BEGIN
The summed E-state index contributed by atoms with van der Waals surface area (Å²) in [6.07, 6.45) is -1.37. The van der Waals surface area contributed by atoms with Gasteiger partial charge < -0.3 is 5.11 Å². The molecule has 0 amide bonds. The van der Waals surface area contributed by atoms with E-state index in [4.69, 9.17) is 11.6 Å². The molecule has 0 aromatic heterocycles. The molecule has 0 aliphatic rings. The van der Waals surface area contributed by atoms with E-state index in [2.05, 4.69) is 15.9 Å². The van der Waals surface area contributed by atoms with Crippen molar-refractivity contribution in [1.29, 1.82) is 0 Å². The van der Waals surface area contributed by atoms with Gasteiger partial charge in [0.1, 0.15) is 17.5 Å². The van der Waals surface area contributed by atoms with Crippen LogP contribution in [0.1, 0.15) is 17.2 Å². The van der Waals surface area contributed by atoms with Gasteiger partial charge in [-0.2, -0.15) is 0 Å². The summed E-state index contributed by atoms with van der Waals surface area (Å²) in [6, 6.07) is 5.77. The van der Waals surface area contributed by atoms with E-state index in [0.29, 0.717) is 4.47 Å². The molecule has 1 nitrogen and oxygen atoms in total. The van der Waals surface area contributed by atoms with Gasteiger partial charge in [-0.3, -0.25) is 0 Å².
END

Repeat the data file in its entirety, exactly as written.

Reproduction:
The summed E-state index contributed by atoms with van der Waals surface area (Å²) in [6.07, 6.45) is -1.37. The van der Waals surface area contributed by atoms with Gasteiger partial charge < -0.3 is 5.11 Å². The molecule has 0 amide bonds. The van der Waals surface area contributed by atoms with E-state index in [4.69, 9.17) is 11.6 Å². The molecule has 0 aromatic heterocycles. The molecule has 0 aliphatic rings. The van der Waals surface area contributed by atoms with E-state index in [2.05, 4.69) is 15.9 Å². The van der Waals surface area contributed by atoms with Crippen molar-refractivity contribution in [1.29, 1.82) is 0 Å². The van der Waals surface area contributed by atoms with Gasteiger partial charge in [0.1, 0.15) is 17.5 Å². The van der Waals surface area contributed by atoms with Crippen LogP contribution in [0.1, 0.15) is 17.2 Å². The van der Waals surface area contributed by atoms with Gasteiger partial charge in [-0.2, -0.15) is 0 Å². The summed E-state index contributed by atoms with van der Waals surface area (Å²) in [6, 6.07) is 5.77. The van der Waals surface area contributed by atoms with E-state index in [0.29, 0.717) is 4.47 Å². The molecule has 1 nitrogen and oxygen atoms in total. The van der Waals surface area contributed by atoms with Gasteiger partial charge in [-0.3, -0.25) is 0 Å².